The president’s tax reform panel recently resumed following its post-Katrina delay with the first of its final two public meetings. While the reform panel has not yet put forth any concrete proposals, it has begun to clarify some of its thinking on the tax issues confronting it.
The panel clearly believes that tax reform should be a high priority issue, and in recent days, we have seen some encouraging signs from the panel. We hope that its final report will contribute to a vital debate on our nation’s tax policy.
However, given the track record of the Bush administration’s decision-making on tax and economic policy, we fear that (1) the panel may ultimately reject the more balanced or progressive proposals, and (2) even if the panel develops such ideas, the administration will likely simply pick the elements that fit its prior agenda, and will throw out the rest.
Since reforming the tax code is largely about setting priorities and making choices about trade-offs across different parts of the code, we are not optimistic about what will eventually emerge after a right-wing-led political process is finished modifying the proposal.
We expect to see, when all is said and done, yet more of the same, failed tax policies that give yet more preferences to income from wealth and to high-income individuals, while ignoring work and the middle-class.
More…

Filed under: Economics

National Retail Sales Tax

Looks like the president’s tax reform panel doesn’t like the idea of a national retail sales tax. I must say that I agree…

Tax Analysts Web Services: Tax Notes Today
For the retail sales tax, panel member Edward Lazear described options prepared by Treasury that showed rates of between 64 percent and 87 percent, depending on evasion levels, to replace the federal income tax with the sales tax and carve out exemptions for items such as prescription drugs, food, and clothing.
Lazear said that taxpayers in the lowest quintile would pay three times as much in taxes under such a plan. Also, he said, “the heart of the middle class would see a significant tax increase.”
With a partial replacement system, rates would range from 34 percent to 49 percent, depending on levels of evasion, if taxpayers were issued a “prebate” to help pay for necessities.
Lazear also said that it would cost $600 billion a year to implement a prebate.
Citing concerns over high rates and evasion, distribution, the cost of implementing the prebate, and complexity with states, Mack ruled the plan out.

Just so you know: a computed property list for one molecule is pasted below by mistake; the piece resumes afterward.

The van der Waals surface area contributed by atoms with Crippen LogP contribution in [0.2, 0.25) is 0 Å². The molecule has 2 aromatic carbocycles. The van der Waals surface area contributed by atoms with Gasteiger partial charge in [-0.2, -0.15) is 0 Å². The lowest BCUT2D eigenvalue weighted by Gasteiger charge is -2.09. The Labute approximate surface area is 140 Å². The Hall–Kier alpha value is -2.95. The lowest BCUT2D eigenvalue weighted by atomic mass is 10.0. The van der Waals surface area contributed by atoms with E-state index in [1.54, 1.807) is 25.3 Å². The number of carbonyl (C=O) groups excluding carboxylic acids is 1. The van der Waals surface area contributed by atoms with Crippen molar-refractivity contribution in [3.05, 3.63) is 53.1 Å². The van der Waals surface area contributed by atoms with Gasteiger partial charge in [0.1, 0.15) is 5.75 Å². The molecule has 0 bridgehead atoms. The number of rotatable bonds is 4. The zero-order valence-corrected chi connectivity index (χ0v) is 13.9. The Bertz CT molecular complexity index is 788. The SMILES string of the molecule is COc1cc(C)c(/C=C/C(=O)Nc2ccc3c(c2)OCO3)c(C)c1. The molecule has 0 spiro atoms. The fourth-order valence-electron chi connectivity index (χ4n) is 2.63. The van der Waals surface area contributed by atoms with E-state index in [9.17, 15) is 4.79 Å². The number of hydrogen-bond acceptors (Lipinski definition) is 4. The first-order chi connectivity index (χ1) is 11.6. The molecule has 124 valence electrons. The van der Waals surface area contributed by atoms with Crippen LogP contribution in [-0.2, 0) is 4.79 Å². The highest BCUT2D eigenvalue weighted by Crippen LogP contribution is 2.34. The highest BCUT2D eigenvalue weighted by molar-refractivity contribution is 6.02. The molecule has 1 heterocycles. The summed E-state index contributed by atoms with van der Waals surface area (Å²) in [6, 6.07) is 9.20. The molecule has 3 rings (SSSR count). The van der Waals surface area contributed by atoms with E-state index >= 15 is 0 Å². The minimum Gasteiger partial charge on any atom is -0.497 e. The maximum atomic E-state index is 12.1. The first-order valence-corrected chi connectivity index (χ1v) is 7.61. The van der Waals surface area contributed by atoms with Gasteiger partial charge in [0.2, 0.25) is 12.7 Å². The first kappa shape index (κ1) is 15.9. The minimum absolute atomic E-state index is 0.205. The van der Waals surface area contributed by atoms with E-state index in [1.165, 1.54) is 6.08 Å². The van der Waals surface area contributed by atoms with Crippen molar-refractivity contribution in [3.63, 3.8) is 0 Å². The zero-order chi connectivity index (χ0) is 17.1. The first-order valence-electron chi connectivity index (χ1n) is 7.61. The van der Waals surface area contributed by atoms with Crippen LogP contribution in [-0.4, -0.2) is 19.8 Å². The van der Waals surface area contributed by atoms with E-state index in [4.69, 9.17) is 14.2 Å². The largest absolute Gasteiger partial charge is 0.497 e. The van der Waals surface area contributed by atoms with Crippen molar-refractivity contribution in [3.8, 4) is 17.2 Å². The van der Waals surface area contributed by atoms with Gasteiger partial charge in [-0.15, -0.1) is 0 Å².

“This is not an area which the panel wants to pursue,” he said.

Filed under: Background

RSCs vision

Ornstein at AEI is unhappy with the Republican Study Committee’s vision for the nation.

On Fiscal Policy, Congress Is in a Dream World
[…]
But even here, the kudos have to be diluted once one examines other offsets the RSC recommends in its 23-page report. It includes these smashingly great ideas for public policy:
* Eliminate the National Science Foundations math and science education program. Over the years, the nations biggest advantage in global competition is our edge in scientific excellence and technological innovation. We already are seeing that edge erode. Cutting science education is like eating ones seed corn. At current levels of funding, Newt Gingrich has called our basic research and science education commitment insane. What would cutting even further be? Criminally insane?
* Eliminate federal grants for wastewater infrastructure; reduce funds for waste disposal grants. We have serious water problems across the nation. The Louisiana catastrophe may leave many parts of the state without potable water for extended periods, making those regions effectively uninhabitable. Hello?
* Reduce funds for the Centers for Disease Control. Now this is an interesting idea to pursue just days after President Bush addressed the United Nations about the menacing danger of avian flu. That huge potential disaster, along with the threats of biological and biochemical attacks from terrorists, make up a critical share of the risks that could kill millions of Americans. The CDC is our front line to help track their advance, ameliorate their impact and find vaccines to prevent their spread. Yes, its a great time to make cuts!
I could go on and on. The offsets include eliminating family planning funding for teens (does the RSC want more unwanted pregnancies and abortions?); slashing funding for parks, fish and wildlife preservation and Forest Service maintenance; slashing funding for energy conservation, etc. Oh yes, and many of the cuts are for health care for the poor.
[…]

Filed under: Economics

WSJ Econoblog

WJS Econoblog

Econoblog: Post-hurricane reconstruction efforts will require reaching into the economic toolbox. How will policy makers decide what are the right tools for the job? Bloggers John Irons and Lynne Kiesling debate post-Katrina economic policy.

Filed under: Economics